HELOC sand mortgages have important differences. We’ve contrasted certainaspects of HELOCs and mortgages before, but here’s a summary of thedifferences for reference.
|Allow you to continuously borrow and re-borrow up to your available limit (i.e., they are “revolving”).
|Can only be paid down (unless they’re readvanceable).
|Haverates that are not guaranteed for the life of your term. Lenders canincrease the rate premium they charge on HELOCs at any time. (By theway, Kudos to lenders like FirstLine, National Bank and Canadian Tire,who have refused to raise LOC rates on existing customers.)
|Come in two flavours:
Fixed…with mortgage rates that are guaranteed for the life of the term.
Variable…which have guaranteed spreads from prime for the life of the term (e.g., prime + 0.25% or prime – 0.50%).
|Are fully open.
|Are usually closed but can be open.
|Require 20% equity
|Often require just 0-5% equity
|Offer interest-only payments
|Don’t generally allow interest-only payments
|Are usually reported to the credit bureaus—which can negatively impact your score (only a handful of HELOCs are not reported)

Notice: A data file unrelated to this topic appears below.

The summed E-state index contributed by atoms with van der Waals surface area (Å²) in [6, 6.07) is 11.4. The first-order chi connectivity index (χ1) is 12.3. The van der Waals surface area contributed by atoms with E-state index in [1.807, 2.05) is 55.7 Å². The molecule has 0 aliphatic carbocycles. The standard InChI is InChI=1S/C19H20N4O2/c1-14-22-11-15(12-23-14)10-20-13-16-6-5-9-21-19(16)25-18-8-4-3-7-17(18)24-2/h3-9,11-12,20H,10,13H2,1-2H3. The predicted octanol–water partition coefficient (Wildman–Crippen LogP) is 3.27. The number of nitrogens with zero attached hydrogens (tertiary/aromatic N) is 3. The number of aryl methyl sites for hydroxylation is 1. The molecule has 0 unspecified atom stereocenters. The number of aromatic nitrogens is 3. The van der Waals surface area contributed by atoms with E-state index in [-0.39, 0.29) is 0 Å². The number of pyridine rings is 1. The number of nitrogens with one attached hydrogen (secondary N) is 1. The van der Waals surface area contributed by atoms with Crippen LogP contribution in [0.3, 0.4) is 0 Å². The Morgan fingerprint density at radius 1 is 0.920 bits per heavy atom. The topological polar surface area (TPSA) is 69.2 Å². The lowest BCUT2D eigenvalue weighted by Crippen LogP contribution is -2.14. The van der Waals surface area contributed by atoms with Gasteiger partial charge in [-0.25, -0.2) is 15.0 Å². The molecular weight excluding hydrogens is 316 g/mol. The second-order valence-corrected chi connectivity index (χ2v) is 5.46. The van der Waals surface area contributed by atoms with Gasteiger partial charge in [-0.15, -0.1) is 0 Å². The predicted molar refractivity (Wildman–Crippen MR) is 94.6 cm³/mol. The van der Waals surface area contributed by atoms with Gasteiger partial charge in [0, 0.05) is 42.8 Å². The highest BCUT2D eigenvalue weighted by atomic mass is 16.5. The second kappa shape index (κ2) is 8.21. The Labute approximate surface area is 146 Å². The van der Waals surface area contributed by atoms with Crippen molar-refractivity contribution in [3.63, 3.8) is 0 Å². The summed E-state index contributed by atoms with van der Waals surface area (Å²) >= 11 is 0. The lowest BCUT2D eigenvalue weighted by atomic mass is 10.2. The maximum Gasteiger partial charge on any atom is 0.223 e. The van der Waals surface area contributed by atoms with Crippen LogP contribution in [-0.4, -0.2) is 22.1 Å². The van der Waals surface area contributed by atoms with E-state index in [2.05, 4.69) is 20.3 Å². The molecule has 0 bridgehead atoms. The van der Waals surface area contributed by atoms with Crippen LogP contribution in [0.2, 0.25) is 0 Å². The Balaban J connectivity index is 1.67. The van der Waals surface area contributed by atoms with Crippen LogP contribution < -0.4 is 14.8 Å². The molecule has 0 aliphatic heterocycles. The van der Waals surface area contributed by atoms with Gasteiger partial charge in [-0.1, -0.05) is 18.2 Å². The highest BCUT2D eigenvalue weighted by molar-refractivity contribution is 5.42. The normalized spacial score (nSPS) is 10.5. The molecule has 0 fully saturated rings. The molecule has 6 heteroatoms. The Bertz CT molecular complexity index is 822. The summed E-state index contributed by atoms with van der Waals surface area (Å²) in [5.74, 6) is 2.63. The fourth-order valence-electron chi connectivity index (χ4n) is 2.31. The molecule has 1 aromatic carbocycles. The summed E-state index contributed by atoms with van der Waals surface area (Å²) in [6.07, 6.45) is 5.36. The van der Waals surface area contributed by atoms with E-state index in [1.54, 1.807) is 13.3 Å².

|Are usually not reported to credit bureaus, and typically don’t harm your score even if they are.
|Are technically callable by the lender—even if you make your payments on time.
|Mortgages cannot be called as long as you abide by the terms of the mortgage.
|Have higher interest rates, as of today
|Have notably lower interest rates, for the most part
HELOCs are generally most suited to very financially stable individuals who value liquidity (quick access to their home equity).
Keepin mind, many of the things that make HELOCs unique can be either abenefit or a disadvantage, depending on the borrower. If you need helpdeciding if a HELOC is right for you, get some free advice from amortgage professional.